Lawsuits

Lawsuits and What to Do 

If a debt collector files a lawsuit against you, a summons and complaint will be delivered to your home. The summons notifies you of the hearing date for the case, while the complaint lists the charge. You have the right to file an answer to the complaint with the court listing your reasons for not paying or denying any knowledge of the debt.

Timeframe

Once you are served with the notice of the lawsuit you will have 30 days to answer the lawsuit.  That means you will have to go to the court that the suit was filed in and file your response to the suit.  If you fail to do this the creditor will obtain a default judgment and will automatically win.

Misconceptions

You may believe that once you receive notification of the lawsuit that nothing can stop the case from going to court. This, however, is not true. You have the option to contact the debt collector and work out a payment plan to stop the lawsuit from occurring.

Considerations

  1. If you decide to fight the lawsuit in court, you can demand that the debt collector provide proof that you legally owe the debt.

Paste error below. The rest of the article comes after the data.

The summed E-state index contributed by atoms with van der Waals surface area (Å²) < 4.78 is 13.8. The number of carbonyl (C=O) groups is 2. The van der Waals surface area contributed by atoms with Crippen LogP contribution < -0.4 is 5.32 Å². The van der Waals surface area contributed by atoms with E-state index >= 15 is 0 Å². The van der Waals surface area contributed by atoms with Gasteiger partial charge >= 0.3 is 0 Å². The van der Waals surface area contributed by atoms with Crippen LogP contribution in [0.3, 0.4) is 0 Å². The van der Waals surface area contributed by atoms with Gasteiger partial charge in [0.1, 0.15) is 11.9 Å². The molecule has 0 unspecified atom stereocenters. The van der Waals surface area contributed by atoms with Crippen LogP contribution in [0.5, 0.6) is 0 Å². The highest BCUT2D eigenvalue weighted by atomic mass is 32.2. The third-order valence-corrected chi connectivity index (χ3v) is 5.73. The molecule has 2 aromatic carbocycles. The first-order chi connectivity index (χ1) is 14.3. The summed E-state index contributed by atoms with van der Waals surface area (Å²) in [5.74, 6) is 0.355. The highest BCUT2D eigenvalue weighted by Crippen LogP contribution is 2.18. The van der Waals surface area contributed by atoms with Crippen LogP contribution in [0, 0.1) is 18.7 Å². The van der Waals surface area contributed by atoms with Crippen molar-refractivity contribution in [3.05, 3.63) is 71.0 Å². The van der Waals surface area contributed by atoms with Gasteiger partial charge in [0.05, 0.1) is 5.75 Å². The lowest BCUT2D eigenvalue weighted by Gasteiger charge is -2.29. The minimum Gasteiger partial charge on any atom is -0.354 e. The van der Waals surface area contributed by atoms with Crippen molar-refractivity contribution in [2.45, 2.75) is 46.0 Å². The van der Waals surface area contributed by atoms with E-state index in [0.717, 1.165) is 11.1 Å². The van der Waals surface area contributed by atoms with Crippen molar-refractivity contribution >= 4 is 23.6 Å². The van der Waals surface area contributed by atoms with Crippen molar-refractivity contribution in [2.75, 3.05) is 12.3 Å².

2. One legal option you have if you are sued over a debt is to do nothing. If you do not respond to the summons and complaint and do not appear in court, your creditor will win a judgment by default. Once the creditor has a judgment they then have the right to garnish your wages or bank accounts.

How Bankruptcy Can Stop a Lawsuit and Remove a Judgment

Filing for bankruptcy protection will stop collection lawsuits from continuing against you.  In addition, bankruptcy will terminate garnishments as to wages earned after the filing of the bankruptcy.

Wages earned before the filing may be recoverable from the sheriff or the creditor  if those wages would otherwise have been exempt.

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